Sound lights up the screen

Theresa Montgomery

People with hearing loss can benefit from new technology

Learning to speak correctly when you cannot hear the sound you are making is difficult.

Using technology, speech pathologists now have a way to show people with hearing impairments what those sounds look like.

Anna Schmidt, coordinator for the English Language Proficiency Clinic at Kent State, sits in front of a computer monitor as she demonstrates how she uses a palatometer with her clients.

Wearing a mouthpiece made for her by an orthodontist, Schmidt begins speaking.


The computer screen lights up with small blue dots, showing her the sounds she is making by flickering and reappearing with each nuance in her voice.


Attached to her mouthpiece is a shimmering gold strip of electrodes that are relaying information through a small, black box hanging from a cord draped around her neck, which then goes into the computer.

Because the mouthpiece lays against the roof of her mouth, every time Schmidt touches her tongue to it, the sensors note the change. The dots on the screen correlate to the dotted electrodes in the mouthpiece, and reform according to the way Schmidt changes the shape of her mouth.

All but a few consonant sounds in the English language require the tongue to touch the roof of the mouth, Schmidt said.

“It’s teaching someone what to do with their tongue that they never could figure out,” Schmidt said of the palatometer.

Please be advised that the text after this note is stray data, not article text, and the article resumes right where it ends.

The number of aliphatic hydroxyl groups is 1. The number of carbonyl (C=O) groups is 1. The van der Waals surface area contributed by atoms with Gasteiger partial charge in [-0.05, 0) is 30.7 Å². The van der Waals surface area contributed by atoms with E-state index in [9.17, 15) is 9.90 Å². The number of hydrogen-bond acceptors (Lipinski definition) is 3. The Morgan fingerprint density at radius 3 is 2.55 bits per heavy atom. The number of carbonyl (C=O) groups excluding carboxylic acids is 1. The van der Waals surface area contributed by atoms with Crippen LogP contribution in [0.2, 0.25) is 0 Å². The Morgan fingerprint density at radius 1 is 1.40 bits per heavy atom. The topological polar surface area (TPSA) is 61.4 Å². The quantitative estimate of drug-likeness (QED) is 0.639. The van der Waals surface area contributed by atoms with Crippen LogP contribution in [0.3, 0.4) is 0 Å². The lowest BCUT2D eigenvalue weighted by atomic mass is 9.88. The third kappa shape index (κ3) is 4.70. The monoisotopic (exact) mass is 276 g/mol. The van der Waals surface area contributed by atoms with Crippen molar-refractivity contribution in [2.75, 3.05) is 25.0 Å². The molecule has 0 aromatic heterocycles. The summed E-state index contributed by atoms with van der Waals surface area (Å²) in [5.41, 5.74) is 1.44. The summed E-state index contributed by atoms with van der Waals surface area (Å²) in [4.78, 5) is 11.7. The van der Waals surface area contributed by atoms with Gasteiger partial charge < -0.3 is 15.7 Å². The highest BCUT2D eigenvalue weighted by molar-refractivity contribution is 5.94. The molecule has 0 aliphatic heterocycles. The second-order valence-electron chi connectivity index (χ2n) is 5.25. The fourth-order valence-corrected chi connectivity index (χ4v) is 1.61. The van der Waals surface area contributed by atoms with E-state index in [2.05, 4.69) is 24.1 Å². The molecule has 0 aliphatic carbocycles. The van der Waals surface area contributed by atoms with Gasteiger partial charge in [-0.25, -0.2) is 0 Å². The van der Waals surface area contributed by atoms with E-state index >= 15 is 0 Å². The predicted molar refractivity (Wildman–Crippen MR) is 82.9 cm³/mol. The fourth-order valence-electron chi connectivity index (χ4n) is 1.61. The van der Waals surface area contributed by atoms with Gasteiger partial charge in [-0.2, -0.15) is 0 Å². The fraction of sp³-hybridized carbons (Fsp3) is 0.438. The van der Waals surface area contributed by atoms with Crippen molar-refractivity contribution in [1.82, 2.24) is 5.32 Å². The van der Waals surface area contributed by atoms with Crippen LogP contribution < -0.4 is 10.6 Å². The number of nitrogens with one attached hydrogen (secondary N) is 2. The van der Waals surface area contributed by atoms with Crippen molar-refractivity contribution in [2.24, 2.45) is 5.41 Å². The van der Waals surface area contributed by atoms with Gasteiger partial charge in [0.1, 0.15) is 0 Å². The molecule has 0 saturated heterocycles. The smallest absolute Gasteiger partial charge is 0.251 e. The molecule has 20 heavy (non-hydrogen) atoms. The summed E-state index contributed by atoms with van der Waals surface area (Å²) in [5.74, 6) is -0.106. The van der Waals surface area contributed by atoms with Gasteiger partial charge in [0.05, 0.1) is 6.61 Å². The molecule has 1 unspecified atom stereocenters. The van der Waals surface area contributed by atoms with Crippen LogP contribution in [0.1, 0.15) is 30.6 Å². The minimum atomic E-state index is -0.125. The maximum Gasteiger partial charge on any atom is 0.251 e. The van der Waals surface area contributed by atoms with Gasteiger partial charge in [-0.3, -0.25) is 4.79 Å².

“There are kids who can’t learn with traditional methods, so visual feedback usually works for them,” she said

Philip is one of the children who has worked with Schmidt and the palatometer.

Diagnosed with hearing loss at the age of 3, Philip has virtually no hearing in one ear and some loss in the other, said audiologist Carol Sommer, director of the Speech and Hearing Clinic at Kent State.

“One problem was his intelligibility,” said his mother, Pamela Tontodonato, undergraduate coordinator in the Department of Justice Studies.

In a coordinated effort involving the Audiology and Speech Center at the University of Akron, the Speech and Hearing Clinic at Kent State and Philip’s school, he quickly acquired new skills, Sommer said.

Although he made rapid progress using traditional speech therapy after getting hearing aids, there were still sounds Philip could not hear and could not reproduce, said Shelley Francis, a speech pathologist and clinical supervisor at the Speech and Hearing Clinic.

They referred him to Schmidt, who worked with Philip using the palatometer.

Pronouncing the letter “s” requires that you form a very narrow channel down the center of the mouth. Philip was making his a little further back, Schmidt said.

“I can see what he’s doing, but then I can also teach him to do it correctly,” she said.

Philip, now 8 years old, recalls using the palatometer.

“It felt weird to have it in my mouth. Whenever I spoke, it came up on the screen,” he said.

Find more information about the palatometer and the field of speech pathology it has launched, palatometry, at

Contact College and Graduate School of Education, Health and Human Services reporter Theresa Montgomery at [email protected].